Opposition To Hochul’s Choice For NY Chief Judge Ramps Up
Opposition to Governor Kathy Hochul’s choice for Chief Judge, Hector LaSalle, culminated at a press conference at the state capital on Monday, with Senators, union leaders and reproductive rights organizations among those calling for the governor to withdraw her pick, largely due to his judicial record.
With 14 senators now having publicly come out in opposition to the governor’s pick, LaSalle will need more votes than just the Governor’s own party to be confirmed.
LaSalle’s judicial record has been under heightened scrutiny as labor advocates anticipate a decision from the U.S. Supreme Court that could gut a federal precedent that largely prohibits state-level lawsuits targeting union leaders.
If it does, some fear that the Court of Appeals will become the last line of defense for workers in New York.
At Monday’s press conference, a staff attorney at A Better Balance, Dana Bolger, argued that “the Court of Appeals is simply too important to be led by someone who is not wholly committed to defending the rights of women and workers.”
Multiple Senators echoed the same sentiment in their remarks including Senator Julia Salazar.
“If this nomination is brought to the floor for a vote, I will vote no. I urge my colleagues to join me in rejecting this nomination,” Salazar said.
“We know that if Justice LaSalle were confirmed to this position, it would solidify a conservative majority with serious material impact on women, workers, and all New Yorkers.”
A press release from the Center for Community Alternatives points to one issue some have been having with LaSalle’s reputation: he out-of-step positions against his Appellate Division colleagues.
In a 2021 case, Matter of Tyler L., Justice LaSalle joined a 3-2 majority opinion finding that a 15-year-old child with an IQ of 74 could waive his Miranda rights by answering a few yes-or-no questions.
The Center for Community Alternatives criticized LaSalle’s ruling, stating that “despite a juvenile psychology expert’s conclusion that the child could not have made an intelligent, knowing, and voluntary waiver of his Miranda rights during police questioning’ being undisputed at trial,” LaSalle refused to accept the finding.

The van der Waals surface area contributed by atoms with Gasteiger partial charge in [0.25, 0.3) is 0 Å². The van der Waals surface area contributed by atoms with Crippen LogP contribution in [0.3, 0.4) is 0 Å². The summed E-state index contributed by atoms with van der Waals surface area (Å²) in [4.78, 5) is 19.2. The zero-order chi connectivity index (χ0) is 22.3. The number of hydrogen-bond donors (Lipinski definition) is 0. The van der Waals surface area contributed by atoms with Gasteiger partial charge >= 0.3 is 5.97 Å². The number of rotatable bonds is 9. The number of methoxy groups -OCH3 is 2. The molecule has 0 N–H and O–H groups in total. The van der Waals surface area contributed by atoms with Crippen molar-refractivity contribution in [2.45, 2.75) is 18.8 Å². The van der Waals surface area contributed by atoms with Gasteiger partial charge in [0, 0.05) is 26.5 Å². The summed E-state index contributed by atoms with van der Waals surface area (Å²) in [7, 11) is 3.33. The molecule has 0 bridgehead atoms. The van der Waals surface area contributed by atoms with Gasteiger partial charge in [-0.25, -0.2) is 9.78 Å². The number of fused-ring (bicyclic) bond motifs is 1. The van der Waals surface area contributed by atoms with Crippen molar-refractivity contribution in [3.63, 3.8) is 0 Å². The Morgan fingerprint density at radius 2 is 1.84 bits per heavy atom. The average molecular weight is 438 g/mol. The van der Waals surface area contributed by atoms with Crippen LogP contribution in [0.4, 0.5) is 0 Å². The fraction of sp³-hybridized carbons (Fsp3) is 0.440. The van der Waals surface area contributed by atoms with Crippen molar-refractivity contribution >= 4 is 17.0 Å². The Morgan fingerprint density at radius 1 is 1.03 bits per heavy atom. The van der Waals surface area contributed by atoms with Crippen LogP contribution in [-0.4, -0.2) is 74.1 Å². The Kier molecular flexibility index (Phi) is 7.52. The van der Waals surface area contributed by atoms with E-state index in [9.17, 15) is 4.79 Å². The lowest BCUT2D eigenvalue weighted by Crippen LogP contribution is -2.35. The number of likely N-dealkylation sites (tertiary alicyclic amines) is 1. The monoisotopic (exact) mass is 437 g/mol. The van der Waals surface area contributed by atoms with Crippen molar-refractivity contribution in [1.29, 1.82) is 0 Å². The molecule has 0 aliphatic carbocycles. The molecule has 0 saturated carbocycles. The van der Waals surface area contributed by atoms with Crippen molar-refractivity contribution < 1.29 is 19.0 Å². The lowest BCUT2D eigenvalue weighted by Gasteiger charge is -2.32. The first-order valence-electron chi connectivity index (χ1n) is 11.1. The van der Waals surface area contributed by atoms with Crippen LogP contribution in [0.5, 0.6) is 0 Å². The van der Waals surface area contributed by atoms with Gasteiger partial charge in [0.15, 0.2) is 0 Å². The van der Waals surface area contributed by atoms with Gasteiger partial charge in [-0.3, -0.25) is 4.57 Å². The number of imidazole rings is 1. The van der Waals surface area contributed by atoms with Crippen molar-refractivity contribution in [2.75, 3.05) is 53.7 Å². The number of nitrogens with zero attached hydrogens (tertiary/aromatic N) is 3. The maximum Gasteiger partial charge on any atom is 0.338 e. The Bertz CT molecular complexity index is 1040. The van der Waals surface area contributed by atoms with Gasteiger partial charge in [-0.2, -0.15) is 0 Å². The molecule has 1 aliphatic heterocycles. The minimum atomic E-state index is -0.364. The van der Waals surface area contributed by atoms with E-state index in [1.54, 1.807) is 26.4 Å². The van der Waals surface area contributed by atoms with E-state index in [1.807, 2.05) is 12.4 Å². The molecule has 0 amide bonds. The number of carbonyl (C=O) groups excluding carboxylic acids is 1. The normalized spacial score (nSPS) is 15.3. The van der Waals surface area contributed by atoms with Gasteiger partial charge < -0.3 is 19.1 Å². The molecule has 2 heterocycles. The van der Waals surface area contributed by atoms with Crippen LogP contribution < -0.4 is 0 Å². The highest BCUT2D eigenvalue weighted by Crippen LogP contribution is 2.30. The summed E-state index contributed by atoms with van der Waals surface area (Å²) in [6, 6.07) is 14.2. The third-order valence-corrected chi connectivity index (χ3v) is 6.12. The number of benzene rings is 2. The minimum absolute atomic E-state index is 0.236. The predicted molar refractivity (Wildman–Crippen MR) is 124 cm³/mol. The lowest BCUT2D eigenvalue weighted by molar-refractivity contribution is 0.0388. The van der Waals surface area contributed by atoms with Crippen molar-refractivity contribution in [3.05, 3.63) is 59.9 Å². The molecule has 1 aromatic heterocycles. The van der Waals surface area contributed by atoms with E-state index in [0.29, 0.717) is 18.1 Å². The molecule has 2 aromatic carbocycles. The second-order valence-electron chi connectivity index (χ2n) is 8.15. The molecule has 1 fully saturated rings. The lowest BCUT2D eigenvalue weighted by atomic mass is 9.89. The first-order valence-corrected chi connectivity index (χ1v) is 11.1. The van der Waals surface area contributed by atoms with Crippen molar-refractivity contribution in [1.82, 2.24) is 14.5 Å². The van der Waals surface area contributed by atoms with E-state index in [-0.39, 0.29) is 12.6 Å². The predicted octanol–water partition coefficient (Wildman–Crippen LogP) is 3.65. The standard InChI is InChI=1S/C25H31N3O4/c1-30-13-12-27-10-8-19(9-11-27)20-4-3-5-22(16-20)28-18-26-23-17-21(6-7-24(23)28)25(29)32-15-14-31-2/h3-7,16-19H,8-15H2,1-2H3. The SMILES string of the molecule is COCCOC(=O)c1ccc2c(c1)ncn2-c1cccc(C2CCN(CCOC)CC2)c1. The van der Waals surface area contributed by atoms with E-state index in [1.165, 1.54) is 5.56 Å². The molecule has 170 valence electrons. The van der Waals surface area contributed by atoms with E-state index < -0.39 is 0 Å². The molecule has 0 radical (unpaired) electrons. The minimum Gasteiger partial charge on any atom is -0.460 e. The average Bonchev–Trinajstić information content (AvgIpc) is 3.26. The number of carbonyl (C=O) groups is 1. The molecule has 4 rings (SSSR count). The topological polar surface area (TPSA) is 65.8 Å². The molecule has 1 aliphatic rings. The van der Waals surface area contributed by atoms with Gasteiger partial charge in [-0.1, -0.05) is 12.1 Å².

The Center for Community Alternatives argues rulings like this are an example of LaSalle effectively disregarding New Yorkers’ due process rights by affirming convictions even when injustice has clearly occurred.
LaSalle does still have supporters throughout the state, with Brooklyn District Attorney Eric Gonzalez coming out in Hector’s defense:
“I am intimately familiar with Judge LaSalle’s extensive judicial record fighting for those who have been failed by our criminal legal system,” Gonzalez told the New York Post.
“He has repeatedly fought for defendants who have been deprived of a fair trial due to misconduct or error by prosecutors, ineffective assistance of defense counsel, or flawed decisions by trial judges.”
If approved, LaSalle would become the first Puerto Rican chief judge in New York State’s history, and if denied it would be the first time a governor nominated a Court of Appeals candidate that was rejected by the New York State Senate.
“New York’s Court of Appeals has a long history as a beacon of justice, and Judge LaSalle is an outstanding jurist in that tradition. He has the skills, experience, and intellect to ensure that our highest court is seen as a leader across the country,” Governor Hochul said when she originally announced her nomination in December.
“Judge LaSalle has a sterling reputation as a consensus-builder, and I know he can unite the court in service of justice.”